Saturday, 31 October 2009
Neofolk publicism for Klammheim
As a glance at this blog will reveal, Lord Bassington-Bassington has a soft spot for Neofolk music. And it seems that some of the musicians creating this music reciprocate by appreciating (or at least tolerating) His Lordship. At least enough to enlist him as their publicist.
Latest in the (admittedly rather short) line of musical ensembles asking for His Lordship's help are upcoming Austrian band Klammheim. Klammheim are some fine people who Lord Bassington-Bassington has had the pleasure of following since their band's inception, and it's a real pleasure to see them grow, hear songs find new shapes and so on. Lead singer Dea has also helped these Chronicles with a previous post about patriotism.
Klammheim might be seen as a part of the small wave of Alpin-Folk that's currently rocking (or perhaps rather folking) the mountainous parts of Central Europe, and which sees charming bands such as Jännerwein don folkish costumes and play some nice and catchy tunes.
And now, here's Klammheim, who have, despite not having a debut release out yet, have realized some very important points about promotion. Such as the importance of having a good logo, something that will look stylish on the chest of a blazer (or, more realistically, a T-shirt).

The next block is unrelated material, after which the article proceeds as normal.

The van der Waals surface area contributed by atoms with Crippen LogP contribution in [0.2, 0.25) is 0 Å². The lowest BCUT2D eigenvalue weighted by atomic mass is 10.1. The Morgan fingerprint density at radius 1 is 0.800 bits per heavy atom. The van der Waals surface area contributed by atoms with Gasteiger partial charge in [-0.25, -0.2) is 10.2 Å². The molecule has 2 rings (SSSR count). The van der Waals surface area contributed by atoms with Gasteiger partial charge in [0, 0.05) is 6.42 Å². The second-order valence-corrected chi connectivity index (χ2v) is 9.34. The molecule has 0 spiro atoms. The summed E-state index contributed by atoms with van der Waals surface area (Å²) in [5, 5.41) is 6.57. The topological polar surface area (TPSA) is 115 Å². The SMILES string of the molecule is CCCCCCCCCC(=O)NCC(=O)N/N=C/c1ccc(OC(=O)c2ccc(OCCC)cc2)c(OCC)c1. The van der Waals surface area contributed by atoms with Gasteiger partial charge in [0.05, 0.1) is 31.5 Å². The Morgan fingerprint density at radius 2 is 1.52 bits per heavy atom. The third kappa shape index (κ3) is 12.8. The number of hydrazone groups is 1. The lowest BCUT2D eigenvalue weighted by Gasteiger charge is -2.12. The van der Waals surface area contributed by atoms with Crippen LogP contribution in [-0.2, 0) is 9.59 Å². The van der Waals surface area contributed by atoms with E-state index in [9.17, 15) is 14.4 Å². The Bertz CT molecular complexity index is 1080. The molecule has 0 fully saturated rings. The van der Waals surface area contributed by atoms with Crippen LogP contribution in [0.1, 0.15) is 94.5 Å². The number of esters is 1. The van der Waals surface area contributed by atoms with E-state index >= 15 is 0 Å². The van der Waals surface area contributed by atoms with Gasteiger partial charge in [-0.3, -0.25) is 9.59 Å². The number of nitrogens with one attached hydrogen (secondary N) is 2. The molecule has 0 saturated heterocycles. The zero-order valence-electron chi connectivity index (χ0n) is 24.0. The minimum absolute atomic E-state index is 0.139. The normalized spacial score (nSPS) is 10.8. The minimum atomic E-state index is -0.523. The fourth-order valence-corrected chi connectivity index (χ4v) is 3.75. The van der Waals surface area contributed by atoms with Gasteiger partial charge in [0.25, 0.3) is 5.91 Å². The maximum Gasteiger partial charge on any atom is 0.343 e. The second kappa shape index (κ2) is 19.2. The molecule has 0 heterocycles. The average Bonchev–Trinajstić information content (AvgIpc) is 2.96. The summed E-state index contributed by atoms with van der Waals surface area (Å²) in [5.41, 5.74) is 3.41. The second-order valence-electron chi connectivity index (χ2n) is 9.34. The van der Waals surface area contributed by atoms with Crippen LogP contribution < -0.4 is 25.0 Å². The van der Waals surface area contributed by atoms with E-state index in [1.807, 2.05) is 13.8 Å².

So here's a preliminary promotional text, a preview of His Lordship's upcoming, full-length press release.
If you’re a Neofolk aficionado familiar with Steinklang’s Pagan Folk collection, or the Austrian club scene, Klammheim should be a name you’ve noticed. And now Klammheim’s debut album is due on December 15th.
Heimwärts is a collection of melancholic, soft-spoken and acoustic folk songs that occasionally reveal Klammheim’s roots in heaver, rockier sounds.
All vocals are sung in lead singer Dea’s Styrian (Austrian) dialect, and to augment the band’s line-up of guitars, accordion and percussion are guest musicians such as Thomas Bøjden (Die Weisse Rose) and Benjamin Sperling (Jännerwein). The album is housed in a lavish digipack with a 16-page booklet (there will also be an extravagant collector’s box).
Even at this early stage, this release seems to promise to be something greater than the sum of its parts. Might Klammheim be the missing link between Neofolk and Austropop, Death in June and Wolfgang Ambros (or perhaps even Falco?)
Klammheim's debut will be released by Heimatfolk records.
So, that's it for today. Now, Alpin-Folk enthusiast Lord Bassington-Bassington just needs to find a Basset version of the snappy "Alpine Canine" outfit below.